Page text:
Monday, June 19, 2006

Values 101

ONE OF THE advantages of having lived abroad was being able to attend an international school that was truly international, where the majority of the students weren’t children of prominent locals rather children of expatriates from all corners of the globe.

With teachers also of varying nationalities, Jakarta International School had a level of cultured diplomacy in the way things were run. A diverse student population entailed the grooming of open-minded students who knew how to appreciate, interact, and work with others from different cultures.

Our knowledge of Islamic Culture was not stained by extremists in the news; it came from learning the devout intricacies of the religion after witnessing many of our classmates sitting in the library for lunch during Ramadan.

“US soccer mom” culture was experienced when intramurals took up the weekends.

Yitzak Rabin, Jimmy Carter, and the French Open were introduced to me by my fourth-grade teacher from New Zealand.

Our American music teacher taught us how to play the gamelan and how to sing Javanese hymns.

I was taught the moral dilemma behind a sheep named Dolly, how I contributed to the hole in the ozone, the teachings of Buddhism, and the sounds of Dave Matthews by a middle-aged hippie who was my sixth-grade teacher.

Modules for mathematics and science were American, which isn’t exactly an advantage, but the trade-off was a truly holistic education in an environment where amidst cultural and religious differences, the universality of tolerance, righteousness, and generosity was stressed just as much as triangles, tables, and square-roots.

Humanity and goodness broke the barriers of obvious differences. Learning our roles and functions overshadowed global dysfunction.

Much has been said of the struggles of Philippine Education. Because of bad facilities, underpaid and under-qualified teachers, and a lack of direction and organization, we are statistically underperforming in all major subjects.

As we try to fix these academic problems, perhaps values need to be at the forefront. Educators may argue that values are parental jurisdiction, but how many parents can we truly say exemplify the right values? The sound values of our culture are “enhanced” by less-desirable, more heavily exemplified values of surviving at all cost, settling for lesser-of-evils, and just finding ways (gawa ng paraan), regardless of order and righteousness.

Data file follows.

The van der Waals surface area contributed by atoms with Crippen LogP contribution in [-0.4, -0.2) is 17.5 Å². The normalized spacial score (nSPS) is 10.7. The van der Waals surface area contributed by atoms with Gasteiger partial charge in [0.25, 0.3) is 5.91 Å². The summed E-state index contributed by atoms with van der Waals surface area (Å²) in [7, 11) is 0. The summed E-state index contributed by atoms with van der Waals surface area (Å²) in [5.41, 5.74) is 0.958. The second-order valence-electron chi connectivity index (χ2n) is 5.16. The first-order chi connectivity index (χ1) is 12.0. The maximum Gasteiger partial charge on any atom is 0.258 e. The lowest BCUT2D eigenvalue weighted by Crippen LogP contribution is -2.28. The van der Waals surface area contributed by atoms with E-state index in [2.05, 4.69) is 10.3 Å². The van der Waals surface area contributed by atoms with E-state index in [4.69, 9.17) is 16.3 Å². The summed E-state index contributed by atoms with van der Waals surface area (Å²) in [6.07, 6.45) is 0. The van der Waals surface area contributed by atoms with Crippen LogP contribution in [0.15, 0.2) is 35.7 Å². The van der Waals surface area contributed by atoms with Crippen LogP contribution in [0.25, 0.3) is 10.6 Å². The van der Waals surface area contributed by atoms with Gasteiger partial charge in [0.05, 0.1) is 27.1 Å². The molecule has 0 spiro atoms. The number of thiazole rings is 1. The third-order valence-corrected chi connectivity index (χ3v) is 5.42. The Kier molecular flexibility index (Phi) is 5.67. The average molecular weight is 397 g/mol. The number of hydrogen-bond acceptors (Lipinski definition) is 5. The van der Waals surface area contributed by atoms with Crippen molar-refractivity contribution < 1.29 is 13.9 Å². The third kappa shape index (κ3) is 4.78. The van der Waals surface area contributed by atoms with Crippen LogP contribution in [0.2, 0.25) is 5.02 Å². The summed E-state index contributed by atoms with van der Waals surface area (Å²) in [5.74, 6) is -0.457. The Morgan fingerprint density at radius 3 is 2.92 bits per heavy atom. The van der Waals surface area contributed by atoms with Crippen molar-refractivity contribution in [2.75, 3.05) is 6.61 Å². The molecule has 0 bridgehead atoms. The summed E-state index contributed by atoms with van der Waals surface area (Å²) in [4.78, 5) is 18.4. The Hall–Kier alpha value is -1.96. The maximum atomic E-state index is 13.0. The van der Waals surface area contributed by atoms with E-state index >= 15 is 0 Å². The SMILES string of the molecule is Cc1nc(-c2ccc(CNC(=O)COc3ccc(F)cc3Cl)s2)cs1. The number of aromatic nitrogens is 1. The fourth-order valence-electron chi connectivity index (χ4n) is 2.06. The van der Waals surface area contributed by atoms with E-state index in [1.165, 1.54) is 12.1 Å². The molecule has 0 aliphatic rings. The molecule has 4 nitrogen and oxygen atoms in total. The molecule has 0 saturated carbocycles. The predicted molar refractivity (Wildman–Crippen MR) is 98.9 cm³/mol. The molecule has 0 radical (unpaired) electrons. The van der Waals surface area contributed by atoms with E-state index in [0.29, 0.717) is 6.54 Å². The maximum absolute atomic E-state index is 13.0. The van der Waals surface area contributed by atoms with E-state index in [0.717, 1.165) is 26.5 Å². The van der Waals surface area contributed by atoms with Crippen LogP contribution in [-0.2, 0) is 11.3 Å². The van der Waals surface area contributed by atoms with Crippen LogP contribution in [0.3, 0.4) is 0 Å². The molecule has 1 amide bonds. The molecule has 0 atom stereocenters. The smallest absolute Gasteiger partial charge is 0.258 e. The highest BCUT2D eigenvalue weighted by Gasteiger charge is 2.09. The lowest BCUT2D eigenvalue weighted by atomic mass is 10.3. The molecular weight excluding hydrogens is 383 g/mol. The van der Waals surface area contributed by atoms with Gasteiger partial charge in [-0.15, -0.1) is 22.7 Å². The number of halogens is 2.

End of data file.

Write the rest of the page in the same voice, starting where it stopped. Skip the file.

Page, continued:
We’re pretty good at our “institutionalized” lessons (such as respecting elders and saying thank you), but there’s much to be learned in the aspect of personal accountability, discipline, abiding law, appreciating rights, and fighting against abuse.

Whether creating a formal Values Subject in the curriculum or incorporating it within the existing subjects, values need a fair share of discussion time. This needs to be emphasized just as much as memorizing formulas, theories, names, and dates.

Primary-level students need to learn accountability for personal actions as simple as throwing away candy wrappers in the gutters. (My parents were never taught cleanliness of public areas, much less complex issues of segregation of trash. Hence, our environmental mess.)

Secondary-level students need to understand the virtues and responsibilities of leadership, and tending to the needs of others. This will allow them to become good leaders in their own way, and it will enable them to fairly judge the performance of the existing leaders they see.

Giving kids the proper values allows them to most effectively use their personal decision-making powers. Regardless of intellect, morally-sound people become empowered to proactively affect positive change simply by making good decisions about things like approaching work, treatment of family, treatment of neighbors, garbage, abiding law, and choosing leaders (things that are now neglected or mishandled).

Politically-speaking, a public school graduate who repeated three science classes is still equal to a private school valedictorian. One dumb vote is still a vote. But it doesn’t take an A in English to identify the best candidate to vote for—one whose intellect is not stained by selfish intent.

Medium term: a morally-sound electorate will result in better leadership (or at least the least damaging).

Long term: a morally-sound citizenship means a nation of order, powered by good-hearted, well-intended, and disciplined people. Only then can we truly tackle our D’s and F’s.

Education is the key to a better future, but we must be reminded of what lessons need to be urgently taught.


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